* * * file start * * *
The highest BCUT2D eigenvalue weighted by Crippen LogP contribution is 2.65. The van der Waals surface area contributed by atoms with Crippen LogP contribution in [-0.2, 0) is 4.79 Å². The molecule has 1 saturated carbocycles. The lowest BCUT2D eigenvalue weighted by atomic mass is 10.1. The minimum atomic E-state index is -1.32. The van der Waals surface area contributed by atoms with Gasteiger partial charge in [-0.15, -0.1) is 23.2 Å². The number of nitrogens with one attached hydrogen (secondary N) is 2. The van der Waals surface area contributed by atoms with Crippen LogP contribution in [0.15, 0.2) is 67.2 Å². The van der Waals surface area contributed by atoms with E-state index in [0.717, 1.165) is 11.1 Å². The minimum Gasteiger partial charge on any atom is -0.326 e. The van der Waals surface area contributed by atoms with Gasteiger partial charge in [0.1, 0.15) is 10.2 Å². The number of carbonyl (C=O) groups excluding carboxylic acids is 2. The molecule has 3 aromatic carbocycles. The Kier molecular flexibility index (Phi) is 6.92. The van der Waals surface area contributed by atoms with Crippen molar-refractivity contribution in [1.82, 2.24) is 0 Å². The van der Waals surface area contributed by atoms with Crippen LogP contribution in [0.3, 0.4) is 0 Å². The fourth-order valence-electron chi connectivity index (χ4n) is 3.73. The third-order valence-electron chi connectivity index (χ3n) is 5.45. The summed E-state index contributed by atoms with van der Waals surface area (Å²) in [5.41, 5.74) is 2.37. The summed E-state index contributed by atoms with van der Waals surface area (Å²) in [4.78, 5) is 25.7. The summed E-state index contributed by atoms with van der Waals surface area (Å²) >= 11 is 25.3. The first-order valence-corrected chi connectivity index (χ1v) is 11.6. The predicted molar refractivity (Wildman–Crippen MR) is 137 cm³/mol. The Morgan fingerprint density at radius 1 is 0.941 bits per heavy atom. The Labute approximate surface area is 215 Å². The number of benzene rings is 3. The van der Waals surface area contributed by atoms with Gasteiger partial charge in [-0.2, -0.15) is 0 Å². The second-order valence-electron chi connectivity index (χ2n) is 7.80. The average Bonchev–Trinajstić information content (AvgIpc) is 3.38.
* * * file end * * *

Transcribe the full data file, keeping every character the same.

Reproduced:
The highest BCUT2D eigenvalue weighted by Crippen LogP contribution is 2.65. The van der Waals surface area contributed by atoms with Crippen LogP contribution in [-0.2, 0) is 4.79 Å². The molecule has 1 saturated carbocycles. The lowest BCUT2D eigenvalue weighted by atomic mass is 10.1. The minimum atomic E-state index is -1.32. The van der Waals surface area contributed by atoms with Gasteiger partial charge in [-0.15, -0.1) is 23.2 Å². The number of nitrogens with one attached hydrogen (secondary N) is 2. The van der Waals surface area contributed by atoms with Crippen LogP contribution in [0.15, 0.2) is 67.2 Å². The van der Waals surface area contributed by atoms with E-state index in [0.717, 1.165) is 11.1 Å². The minimum Gasteiger partial charge on any atom is -0.326 e. The van der Waals surface area contributed by atoms with Gasteiger partial charge in [0.1, 0.15) is 10.2 Å². The number of carbonyl (C=O) groups excluding carboxylic acids is 2. The molecule has 3 aromatic carbocycles. The Kier molecular flexibility index (Phi) is 6.92. The van der Waals surface area contributed by atoms with Crippen molar-refractivity contribution in [1.82, 2.24) is 0 Å². The van der Waals surface area contributed by atoms with Crippen LogP contribution in [0.3, 0.4) is 0 Å². The fourth-order valence-electron chi connectivity index (χ4n) is 3.73. The third-order valence-electron chi connectivity index (χ3n) is 5.45. The summed E-state index contributed by atoms with van der Waals surface area (Å²) in [5.41, 5.74) is 2.37. The summed E-state index contributed by atoms with van der Waals surface area (Å²) in [4.78, 5) is 25.7. The summed E-state index contributed by atoms with van der Waals surface area (Å²) >= 11 is 25.3. The first-order valence-corrected chi connectivity index (χ1v) is 11.6. The predicted molar refractivity (Wildman–Crippen MR) is 137 cm³/mol. The Morgan fingerprint density at radius 1 is 0.941 bits per heavy atom. The Labute approximate surface area is 215 Å². The number of benzene rings is 3. The van der Waals surface area contributed by atoms with Gasteiger partial charge in [-0.2, -0.15) is 0 Å². The second-order valence-electron chi connectivity index (χ2n) is 7.80. The average Bonchev–Trinajstić information content (AvgIpc) is 3.38.